The RB/RB or RB/WR draft strategy has been popular since I started playing Fantasy Football 5 years ago. While this is a solid draft strategy, especially at the top of the pick order, it is not always the most efficient. This year, if you are in the middle or bottom half of the pick order, I am urging you to go a different route: draft TE/WR (ESPECIALLY in PPR leagues). You may get heckled afterward, but come the end of the season, you will likely be holding your head high in the playoffs.
Hear me out: there are only a handful of elite Tight Ends this year, while there is a bounty of RBs. The old "go RB or go home strategy" was more effective when most teams in the league were beginning to lean towards runningback committees, as opposed to every down backs. The trend is on the decline lately; there is very good value to be had at RB in later rounds (and WRs to some degree), but the TEs beyond Graham, Gonzalez and Witten are iffy at best. I will also put Vernon Davis in the potential elite category, since he has been lining up at WR lately, and San Fran really needs talent, but I'm still not sold on how much Harbaugh will utilize him.
You might be thinking "Uhhh Joel... if a RB is expected to get 250 points this season, and a TE is only expected to get 220 in my PPR league, why would I take him?" And the answer is simple: because you can get a 200 point runningback in the 6th round, or later, while the majority of teams in your league are stuck with TEs with 120 point ceilings. 200 + 220 = 420. 250 + 120 = 370. It's all about value.
Now you are thinking: "But Joel, how on Earth will I get a 200 point RB in the 6th round or later!?" Again, a simple answer. DeAngelo Williams was on fire at the end of last season (once the coaching staff finally fed him the ball), but his year long numbers are low, so his projection is low. Jonathan Stuart is already injured, so he doesn't have to compete for carries there, and Tolbert has been less than optimal. I see DeAngelo getting 200+ carries this year, and making good use of them. Also, Daryl Richardson is now THE guy in St. Louis, as well as Reshard Mendenhall showing signs of a promising season ahead. Shonne Green (I know) could also end up in a sort of Lendale White role circa 2009, where he vultures TDs from Chris Johnson. I'm a bit iffy on Green, but he's not a bad flier.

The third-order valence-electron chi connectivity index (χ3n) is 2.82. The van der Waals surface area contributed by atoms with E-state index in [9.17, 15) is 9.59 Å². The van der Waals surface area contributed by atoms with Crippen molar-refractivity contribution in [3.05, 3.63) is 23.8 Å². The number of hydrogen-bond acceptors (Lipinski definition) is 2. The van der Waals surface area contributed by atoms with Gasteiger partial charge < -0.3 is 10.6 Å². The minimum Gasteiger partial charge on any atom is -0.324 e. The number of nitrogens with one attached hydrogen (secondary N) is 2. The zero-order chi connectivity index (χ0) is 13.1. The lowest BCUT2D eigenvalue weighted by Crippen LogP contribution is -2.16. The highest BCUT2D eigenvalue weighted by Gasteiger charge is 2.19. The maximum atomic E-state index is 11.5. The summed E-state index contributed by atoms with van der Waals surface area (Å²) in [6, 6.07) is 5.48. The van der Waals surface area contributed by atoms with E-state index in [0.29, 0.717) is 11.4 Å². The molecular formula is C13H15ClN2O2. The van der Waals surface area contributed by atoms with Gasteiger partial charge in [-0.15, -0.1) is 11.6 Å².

Basically, by the time it gets around to those later rounds, most teams in your league will have stocked up on RBs, and will be searching for TEs, their 2nd/3rd WRs and QBs. Some of them will also likely start drafting defenses too early.
If you are in a FLEX league that includes TE as a FLEX option, don't be scared to draft two TEs, either. That hamstrings yet another team in your league from having consistent points at the TE position.
Here is my first draft of the season as an example of me practicing what I preach:
Graham is considered a reach at 5, but in PPR I expect him to go by 15. McCoy, the only RB I would have considered taking here, was off the board at 4. Also, I wanted both Jimmy Graham and Brandon Marshall, so I HAD to take Graham here and hope that Marshall survived until 20. Luckily, he did! This league has the TE in a flex option, so I was very happy to grab a TE with 110 receptions last year in Round 5. I almost always draft QB for value, so I was looking for Romo (he will have a great year) in the 7th from the start. After that, I filled up on fliers in the positions that I drafted for value (RB, QB) and I picked up a couple defenses that could do well this year. I've since dropped Rivers for Detroit's defense.
Having said all this, Fantasy Championships are not won in draft, they are won in waivers. Good drafts give you a leg up, but don't EVER get complacent! Scour that wire and churn the bottom of your roster! I just hope I've inspired a couple people to think outside the box come draft day.